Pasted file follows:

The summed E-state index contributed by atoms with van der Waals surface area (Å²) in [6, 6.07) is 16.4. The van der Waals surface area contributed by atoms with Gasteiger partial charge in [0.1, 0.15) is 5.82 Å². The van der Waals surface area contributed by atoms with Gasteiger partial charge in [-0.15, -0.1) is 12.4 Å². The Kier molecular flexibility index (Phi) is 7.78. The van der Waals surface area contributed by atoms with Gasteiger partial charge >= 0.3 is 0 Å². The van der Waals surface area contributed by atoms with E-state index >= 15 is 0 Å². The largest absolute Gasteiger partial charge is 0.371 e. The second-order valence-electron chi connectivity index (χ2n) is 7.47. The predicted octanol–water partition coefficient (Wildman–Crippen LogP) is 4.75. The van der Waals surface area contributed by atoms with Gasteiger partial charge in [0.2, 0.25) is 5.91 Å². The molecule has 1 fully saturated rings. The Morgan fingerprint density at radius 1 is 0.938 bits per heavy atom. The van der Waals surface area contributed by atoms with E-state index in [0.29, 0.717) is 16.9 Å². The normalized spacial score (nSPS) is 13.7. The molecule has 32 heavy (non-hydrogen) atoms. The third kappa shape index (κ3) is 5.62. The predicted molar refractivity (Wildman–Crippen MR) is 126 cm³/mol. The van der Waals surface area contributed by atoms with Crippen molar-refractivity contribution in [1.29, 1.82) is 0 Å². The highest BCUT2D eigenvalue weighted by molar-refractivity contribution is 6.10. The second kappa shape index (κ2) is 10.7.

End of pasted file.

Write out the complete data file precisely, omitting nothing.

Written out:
The summed E-state index contributed by atoms with van der Waals surface area (Å²) in [6, 6.07) is 16.4. The van der Waals surface area contributed by atoms with Gasteiger partial charge in [0.1, 0.15) is 5.82 Å². The van der Waals surface area contributed by atoms with Gasteiger partial charge in [-0.15, -0.1) is 12.4 Å². The Kier molecular flexibility index (Phi) is 7.78. The van der Waals surface area contributed by atoms with Gasteiger partial charge >= 0.3 is 0 Å². The van der Waals surface area contributed by atoms with E-state index >= 15 is 0 Å². The largest absolute Gasteiger partial charge is 0.371 e. The second-order valence-electron chi connectivity index (χ2n) is 7.47. The predicted octanol–water partition coefficient (Wildman–Crippen LogP) is 4.75. The van der Waals surface area contributed by atoms with Gasteiger partial charge in [0.2, 0.25) is 5.91 Å². The molecule has 1 fully saturated rings. The Morgan fingerprint density at radius 1 is 0.938 bits per heavy atom. The van der Waals surface area contributed by atoms with E-state index in [0.29, 0.717) is 16.9 Å². The normalized spacial score (nSPS) is 13.7. The molecule has 32 heavy (non-hydrogen) atoms. The third kappa shape index (κ3) is 5.62. The predicted molar refractivity (Wildman–Crippen MR) is 126 cm³/mol. The van der Waals surface area contributed by atoms with Crippen molar-refractivity contribution in [1.29, 1.82) is 0 Å². The highest BCUT2D eigenvalue weighted by molar-refractivity contribution is 6.10. The second kappa shape index (κ2) is 10.7.